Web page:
The greater the space ratio, in theory, the less crowded the ship feels. Queen Mary 2 boasts the largest space ratio of the ships cited in the chart above while Sovereign of the Seas has the lowest. Typically, small luxury ships have greater space ratios than large ships. Silversea Cruises’ 388-passenger Silver Shadow, for example, measures a mere 28,258 gross tons but features a space ratio of 73.
Matters Of Size
The only limit to how large ships can be is port capacity. With no fewer than 20 ships that are too large to squeeze through the Panama Canal (“post-Panamax”) in service and more under construction, port destinations will continue to feel the strain to handle ever-larger ships. In addition to being able to accommodate larger ships, destinations and attractions must also be able to handle the disgorging of several thousand people from a single vessel. Oasis of the Seas will carry 6,200 passengers when fully loaded. Thus, the challenge for designers is to build cruise ships that are destinations in their own right — ships so full of activities that passengers don’t care where they go — or whether they disembark in ports.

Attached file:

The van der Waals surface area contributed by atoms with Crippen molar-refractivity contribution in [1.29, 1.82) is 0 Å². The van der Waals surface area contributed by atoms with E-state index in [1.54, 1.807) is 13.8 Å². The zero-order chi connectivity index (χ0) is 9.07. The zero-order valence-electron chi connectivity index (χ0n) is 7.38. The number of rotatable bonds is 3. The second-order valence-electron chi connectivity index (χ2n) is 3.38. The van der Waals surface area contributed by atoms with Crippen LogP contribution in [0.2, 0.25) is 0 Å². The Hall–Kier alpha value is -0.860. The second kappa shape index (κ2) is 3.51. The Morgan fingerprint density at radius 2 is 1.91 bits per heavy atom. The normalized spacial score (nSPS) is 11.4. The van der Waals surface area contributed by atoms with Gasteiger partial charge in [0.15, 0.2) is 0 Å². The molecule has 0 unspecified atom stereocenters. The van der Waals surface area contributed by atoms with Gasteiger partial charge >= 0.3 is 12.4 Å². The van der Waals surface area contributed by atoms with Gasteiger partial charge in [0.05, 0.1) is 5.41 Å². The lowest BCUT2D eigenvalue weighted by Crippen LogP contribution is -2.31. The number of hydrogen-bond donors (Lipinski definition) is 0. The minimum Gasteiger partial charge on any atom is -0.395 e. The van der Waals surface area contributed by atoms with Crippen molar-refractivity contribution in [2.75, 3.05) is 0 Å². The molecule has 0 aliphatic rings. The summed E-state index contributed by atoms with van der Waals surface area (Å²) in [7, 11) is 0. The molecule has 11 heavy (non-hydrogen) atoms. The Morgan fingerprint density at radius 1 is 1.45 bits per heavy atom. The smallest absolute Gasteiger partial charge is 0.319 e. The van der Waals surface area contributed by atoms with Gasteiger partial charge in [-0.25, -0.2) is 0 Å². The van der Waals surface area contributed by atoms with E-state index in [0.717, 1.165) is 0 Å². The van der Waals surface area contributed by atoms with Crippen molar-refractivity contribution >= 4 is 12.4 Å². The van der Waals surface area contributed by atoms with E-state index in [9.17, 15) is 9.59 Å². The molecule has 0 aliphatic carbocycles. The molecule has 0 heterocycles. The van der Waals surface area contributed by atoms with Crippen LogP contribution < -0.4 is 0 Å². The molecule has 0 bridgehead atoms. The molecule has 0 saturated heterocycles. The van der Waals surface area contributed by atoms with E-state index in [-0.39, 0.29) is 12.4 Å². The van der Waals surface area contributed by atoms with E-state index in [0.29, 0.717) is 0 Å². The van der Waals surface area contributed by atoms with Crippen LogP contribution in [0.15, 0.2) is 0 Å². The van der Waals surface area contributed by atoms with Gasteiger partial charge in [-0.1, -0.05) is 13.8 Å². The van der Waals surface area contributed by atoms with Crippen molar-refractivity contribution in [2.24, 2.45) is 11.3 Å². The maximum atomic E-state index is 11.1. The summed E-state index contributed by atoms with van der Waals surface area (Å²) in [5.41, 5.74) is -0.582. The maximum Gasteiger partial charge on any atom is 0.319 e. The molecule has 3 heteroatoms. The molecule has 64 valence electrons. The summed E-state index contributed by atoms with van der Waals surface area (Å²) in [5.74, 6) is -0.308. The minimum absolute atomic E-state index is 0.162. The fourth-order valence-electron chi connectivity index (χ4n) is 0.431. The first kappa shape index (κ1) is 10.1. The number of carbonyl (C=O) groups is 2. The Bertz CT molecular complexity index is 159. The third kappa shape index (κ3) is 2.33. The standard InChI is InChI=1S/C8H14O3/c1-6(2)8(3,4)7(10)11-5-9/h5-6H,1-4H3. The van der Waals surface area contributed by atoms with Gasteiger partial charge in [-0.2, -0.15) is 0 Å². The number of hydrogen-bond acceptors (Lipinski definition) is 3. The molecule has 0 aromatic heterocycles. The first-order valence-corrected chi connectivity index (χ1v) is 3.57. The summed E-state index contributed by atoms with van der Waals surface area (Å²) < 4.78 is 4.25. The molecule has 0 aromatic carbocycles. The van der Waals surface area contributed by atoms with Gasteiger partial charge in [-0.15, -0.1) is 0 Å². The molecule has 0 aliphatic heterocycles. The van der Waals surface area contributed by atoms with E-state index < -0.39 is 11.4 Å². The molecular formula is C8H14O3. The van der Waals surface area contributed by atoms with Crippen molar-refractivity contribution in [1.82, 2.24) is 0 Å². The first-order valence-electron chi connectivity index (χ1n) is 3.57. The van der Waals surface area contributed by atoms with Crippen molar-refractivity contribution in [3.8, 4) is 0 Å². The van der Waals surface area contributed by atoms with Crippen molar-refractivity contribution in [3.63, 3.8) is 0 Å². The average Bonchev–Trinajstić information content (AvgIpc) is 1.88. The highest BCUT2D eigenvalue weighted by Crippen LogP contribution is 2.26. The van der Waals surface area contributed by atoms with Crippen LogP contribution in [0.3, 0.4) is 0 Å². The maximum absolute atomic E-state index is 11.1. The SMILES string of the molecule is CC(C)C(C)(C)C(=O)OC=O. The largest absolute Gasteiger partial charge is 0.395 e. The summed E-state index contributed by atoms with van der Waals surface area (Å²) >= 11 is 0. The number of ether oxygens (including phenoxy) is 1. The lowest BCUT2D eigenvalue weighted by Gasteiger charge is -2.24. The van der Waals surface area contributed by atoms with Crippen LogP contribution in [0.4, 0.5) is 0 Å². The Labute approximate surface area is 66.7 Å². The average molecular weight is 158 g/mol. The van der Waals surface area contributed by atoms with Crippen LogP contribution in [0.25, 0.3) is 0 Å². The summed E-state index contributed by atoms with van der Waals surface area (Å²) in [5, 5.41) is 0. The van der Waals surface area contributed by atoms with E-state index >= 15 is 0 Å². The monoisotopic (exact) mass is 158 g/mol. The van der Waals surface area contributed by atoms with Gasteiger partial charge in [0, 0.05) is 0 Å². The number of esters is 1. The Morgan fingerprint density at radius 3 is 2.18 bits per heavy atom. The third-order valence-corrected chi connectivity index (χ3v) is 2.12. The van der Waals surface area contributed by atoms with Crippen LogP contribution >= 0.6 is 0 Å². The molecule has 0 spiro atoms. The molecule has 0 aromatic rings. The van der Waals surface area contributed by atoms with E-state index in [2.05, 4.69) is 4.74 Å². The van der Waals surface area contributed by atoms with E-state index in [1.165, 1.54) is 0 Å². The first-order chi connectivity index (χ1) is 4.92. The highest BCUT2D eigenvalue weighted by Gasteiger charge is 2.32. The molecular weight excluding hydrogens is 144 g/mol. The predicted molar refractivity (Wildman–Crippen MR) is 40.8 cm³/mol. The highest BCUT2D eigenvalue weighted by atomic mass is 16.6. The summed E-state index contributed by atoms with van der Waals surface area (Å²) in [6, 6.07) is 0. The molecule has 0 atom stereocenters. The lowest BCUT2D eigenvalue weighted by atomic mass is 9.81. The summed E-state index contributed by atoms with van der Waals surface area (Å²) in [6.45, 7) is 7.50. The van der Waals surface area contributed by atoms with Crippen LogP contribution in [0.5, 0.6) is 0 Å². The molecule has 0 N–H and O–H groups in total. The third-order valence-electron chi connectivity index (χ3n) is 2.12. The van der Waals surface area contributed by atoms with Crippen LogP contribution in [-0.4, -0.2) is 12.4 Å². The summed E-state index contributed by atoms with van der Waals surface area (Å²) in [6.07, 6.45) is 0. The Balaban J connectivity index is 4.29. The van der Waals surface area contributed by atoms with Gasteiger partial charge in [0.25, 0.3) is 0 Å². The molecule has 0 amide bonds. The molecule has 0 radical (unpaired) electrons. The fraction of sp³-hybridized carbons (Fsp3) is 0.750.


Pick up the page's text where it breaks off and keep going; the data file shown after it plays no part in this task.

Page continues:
Oasis of the Seas belongs to Royal Caribbean's Oasis Class of cruise ships. A masterpiece of naval engineering, the Oasis of the Seas is truly extraordinary. The design builds around a concept of 7 neighborhoods, each with its own neighborhood personality and charm. The ship has all the features found on Freedom class ships, such as the Royal Promenade, the FlowRider® surf park, and more.
But there is much more. The Oasis of the Seas is the first ship to not only have balcony cabins facing the ocean, but also balcony cabins that face the inner courtyards where all the activity is. It is the first cruise ship to have a park. The first cruise ship to have a diving pool, which comes complete with an evening show of diving and synchronized swimming. The first cruise ship with a zip-line The first cruise ship with a carousel. And so on.
Year Built 2009 ♦